What is the value of nationalism in an increasingly international global climate?

By Thizer Graham.

As I sit here at my desk, world map sprawled out in front of me with its borders confidently marking out oddly shaped national territories, all neatly labelled and colour coded, I consider that it is extremely easy to assume that all of these nations are a naturally occurring phenomenon. As naturally occurring as the land formations and vast oceans I see in front of me on that same map. We are taught not to question the difference. But when we picture the real world, when we think back to the last time we were in an aeroplane, flying thousands of miles above the earth, we cant recall actually seeing any tangible, naturally occurring barriers dividing the nations. This is because nations are not a natural occurrence, and the borders between them do not happen by accident. In his book Imagined Communities: Reflections on the Origins and Spread of Nationalism (1983), Benedict Anderson outlines that it is important that we remember that nations are fundamentally “fabrications[…] the nation is primarily an idea.” In essence, they are “an imagined political community”(p.6). As Anderson points out, borders are man-made constructions and therefore nations are the subsequent ‘imagined communities’ that exist within these borders. With this in mind, I will be exploring and further expanding on the transience of these concepts. It is important to note here that when I refer to ‘nationalism’, I am not referring to the authentic sense of community and comradeship that develops between people who have come together naturally. I refer specifically to the greater artificial communities forged via the construction of national territories.

Most citizens of a nation will never have any awareness of each others’ existence, however, the mutual sense of national belonging that nationalism incites is extremely powerful. In his book Beginning Postcolonialism, John McLeod (2000) comments that nations “concoct a unique sense of shared history and common origins of its people [and] stimulate the people’s sense that they are the rightful owners of a specific land”(p.69). The historical narrative is a fundamental device used in nationalism, as it explains the nation’s origins and constructs a national identity, linking the current nation to previous nations of national subjects. It is emotive, and citizens are encouraged to take pride in the endeavours and battles fought in their name, despite the fact that in actuality there probably isn’t any correlation between them and these events whatsoever. Equally, national anthems and flags are produced as a focal point around which national pride is incited and social conformity is covertly encouraged. A national culture must be ceaselessly performed and therefore, national citizens are the subjects of national discourses,  although I will elaborate on this later. Also, as one of the most powerful and significant modes of socio-political organisation in the modern world, this sense of national ownership that McLeod highlights here is paramount to the success of a nation.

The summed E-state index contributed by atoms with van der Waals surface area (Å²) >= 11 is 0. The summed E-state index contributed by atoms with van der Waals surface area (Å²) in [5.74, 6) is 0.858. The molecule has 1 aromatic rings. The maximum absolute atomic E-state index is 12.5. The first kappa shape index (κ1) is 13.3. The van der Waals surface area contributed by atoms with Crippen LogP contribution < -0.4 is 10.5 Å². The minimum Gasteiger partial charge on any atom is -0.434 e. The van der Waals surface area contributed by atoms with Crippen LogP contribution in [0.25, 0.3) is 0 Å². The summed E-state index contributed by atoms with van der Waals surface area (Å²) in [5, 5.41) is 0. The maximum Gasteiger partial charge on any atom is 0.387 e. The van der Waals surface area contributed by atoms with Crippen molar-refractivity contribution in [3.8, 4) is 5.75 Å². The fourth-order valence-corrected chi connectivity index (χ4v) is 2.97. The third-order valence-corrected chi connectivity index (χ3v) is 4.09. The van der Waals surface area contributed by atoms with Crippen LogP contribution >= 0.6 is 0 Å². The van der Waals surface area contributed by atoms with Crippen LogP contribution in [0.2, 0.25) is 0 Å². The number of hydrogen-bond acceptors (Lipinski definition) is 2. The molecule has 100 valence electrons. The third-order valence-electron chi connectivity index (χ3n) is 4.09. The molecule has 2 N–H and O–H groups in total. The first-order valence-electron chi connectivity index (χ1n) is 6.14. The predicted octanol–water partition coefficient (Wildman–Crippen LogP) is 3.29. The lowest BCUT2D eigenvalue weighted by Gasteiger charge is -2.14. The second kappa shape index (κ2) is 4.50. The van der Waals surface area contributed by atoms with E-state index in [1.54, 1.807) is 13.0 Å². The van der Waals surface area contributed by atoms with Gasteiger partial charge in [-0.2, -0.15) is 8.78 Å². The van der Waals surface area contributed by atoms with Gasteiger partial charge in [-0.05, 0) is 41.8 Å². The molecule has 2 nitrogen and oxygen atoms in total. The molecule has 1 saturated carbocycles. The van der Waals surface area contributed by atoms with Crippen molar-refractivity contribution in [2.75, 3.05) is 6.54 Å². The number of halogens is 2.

Academics in the field generally concur that the concept of ‘nation’ is western in origin. As Mc Leod explains, it “[emerged] with the growth of Western capitalism and industrialism and was a fundamental component of imperialist expansion.”(p.68). Control and social order were indeed necessary during the imperialist period in order to maintain command over all of the newly conquered territories. Nationalism’s influence relies on its ability to unite those existing within its borders, and in addition to constructing a national identity, this is done primarily via nationalist representations of ‘otherness’. Every nationalist definition of identity is defined in relation to something else, or someone who is the ‘other’.  

McLeod comments on this process of ‘othering’ by stating that “the placing of imaginative borders between nations is fundamental to their existence... Nations place borders that separate the people ‘within’ from different peoples outside.”(p.74). Despite the obvious positives of social unity, McLeod outlines here, the central problem with nationalism specifically. As much as it claims to promote unity, it is exclusive by definition, depending almost entirely on this exclusivity in order to function. For example, in unjust practices such as colonialism, it is commonplace for the perceived ‘other’ to be subjected to exploitation and discrimination amongst other things, however the ruling power will often justify their actions via nationalist pragmatics. They justify their actions “as a liberal, morally just, crusade to conquer the perceived ignorance and savagery of others”(p.105). Much of colonialism was justified by establishing this fear of the ‘other’ within society in order to facilitate their capitalist agendas, and this narrative is still a prevalent form of manipulation in today’s culture.